December 2023 Church & State Magazine - December 2023

Federal court upholds lessons about Islam in N.J. school district


Objective instruction about Islam may continue in a New Jersey public school district after a federal judge’s ruling.

Rear view of teenage girls and boys learning in classroom

Objectivity is OK: Court upholds classes about Islam (Getty Images)

In 2017, two parents, Nancy Gayer and Libby Hilsenrath, complained about the inclusion of Islam in the Chathams district’s seventh-grade World Cultures and Geography course. The following year, Hilsenrath sued. She was represented by the Thomas More Law Center, a Christian Nationalist legal group.

U.S. District Judge Kevin McNulty ruled against Hilsenrath in 2020, determining that the classes had a legitimate educational purpose and were not coercive. But an appeals court ordered McNulty to reexamine his ruling in light of the Supreme Court’s decision in Kennedy v. Bremerton School District, in which the justices determined that a public school football coach in Washington state could say a private prayer on the field after games. (AU, which represented the Bremerton School District, denounced the decision because it ignored the coach’s history of praying with students.)

McNulty reviewed the Kennedy decision — and once again ruled that the classes about Islam don’t violate the law. 

“After reviewing the parties’ submissions, I find that the record contains no evidence of significant coercion,” McNulty wrote in his ruling to Hilsenrath v. School District of the Chathams. 

Tellingly, McNulty noted that Hilsenrath’s own son, identified as C.H. in court documents, “expressly testified that he never felt coerced. In fact, C.H. (correctly, in the District’s view) perceived the purpose and effect of the lessons as being to educate students about world religions and the importance of avoiding group generalizations. … Nor did any other student testify that he or she experienced the course materials as coercive. In short, direct, subjective evidence of coercion is lacking.”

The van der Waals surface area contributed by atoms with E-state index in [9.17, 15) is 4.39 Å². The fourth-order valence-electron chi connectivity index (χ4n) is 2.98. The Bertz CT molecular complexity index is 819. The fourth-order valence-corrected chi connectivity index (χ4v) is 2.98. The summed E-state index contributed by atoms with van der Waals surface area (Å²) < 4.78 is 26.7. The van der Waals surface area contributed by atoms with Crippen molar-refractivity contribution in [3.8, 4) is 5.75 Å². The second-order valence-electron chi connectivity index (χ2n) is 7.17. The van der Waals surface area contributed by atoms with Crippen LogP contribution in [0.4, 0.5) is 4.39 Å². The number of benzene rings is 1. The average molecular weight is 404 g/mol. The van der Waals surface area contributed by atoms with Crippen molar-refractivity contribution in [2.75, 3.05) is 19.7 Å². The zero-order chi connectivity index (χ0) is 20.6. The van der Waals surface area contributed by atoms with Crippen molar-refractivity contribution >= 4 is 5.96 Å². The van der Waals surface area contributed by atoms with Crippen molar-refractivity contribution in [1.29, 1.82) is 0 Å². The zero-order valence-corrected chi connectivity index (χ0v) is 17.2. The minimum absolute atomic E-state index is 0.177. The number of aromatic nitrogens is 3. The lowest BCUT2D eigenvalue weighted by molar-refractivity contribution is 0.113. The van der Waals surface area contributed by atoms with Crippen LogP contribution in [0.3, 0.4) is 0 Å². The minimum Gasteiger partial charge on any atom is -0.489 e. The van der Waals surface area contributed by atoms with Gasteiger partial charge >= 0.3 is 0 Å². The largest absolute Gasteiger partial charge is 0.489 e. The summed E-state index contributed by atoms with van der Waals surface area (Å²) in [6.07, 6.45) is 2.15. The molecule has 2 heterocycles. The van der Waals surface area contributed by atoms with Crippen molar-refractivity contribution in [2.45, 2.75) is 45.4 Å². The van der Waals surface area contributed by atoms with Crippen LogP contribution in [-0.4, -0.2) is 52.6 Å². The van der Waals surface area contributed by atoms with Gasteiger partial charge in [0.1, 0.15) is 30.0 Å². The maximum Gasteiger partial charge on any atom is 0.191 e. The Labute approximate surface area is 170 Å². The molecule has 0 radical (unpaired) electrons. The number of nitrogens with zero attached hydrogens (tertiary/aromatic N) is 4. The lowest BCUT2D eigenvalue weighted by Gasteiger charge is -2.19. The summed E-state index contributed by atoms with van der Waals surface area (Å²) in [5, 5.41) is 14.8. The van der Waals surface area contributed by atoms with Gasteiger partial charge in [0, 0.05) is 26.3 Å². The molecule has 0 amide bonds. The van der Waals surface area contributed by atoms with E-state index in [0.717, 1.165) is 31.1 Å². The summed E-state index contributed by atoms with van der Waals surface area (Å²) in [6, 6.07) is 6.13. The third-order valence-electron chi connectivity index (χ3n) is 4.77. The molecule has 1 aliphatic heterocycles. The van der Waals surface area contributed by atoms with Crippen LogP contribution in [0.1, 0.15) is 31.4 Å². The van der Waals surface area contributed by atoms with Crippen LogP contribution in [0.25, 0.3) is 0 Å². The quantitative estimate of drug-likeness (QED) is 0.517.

On its “Wall of Separation” blog, Americans United noted that the case had all the hallmarks of a manufactured controversy by far-right groups eager to smear public education. Hilsenrath and Gayer assailed the school district, appearing on Tucker Carlson’s program on the Fox News Channel. School officials say the two spread misinformation about the lessons, which sparked a spate of threats against the school. For a time, the school district superintendent had to receive police protection due to the threats.

AU pointed out that factual, objective instruction about religion has always been legal in public schools. 

For more information about the role of religion in public education, visit

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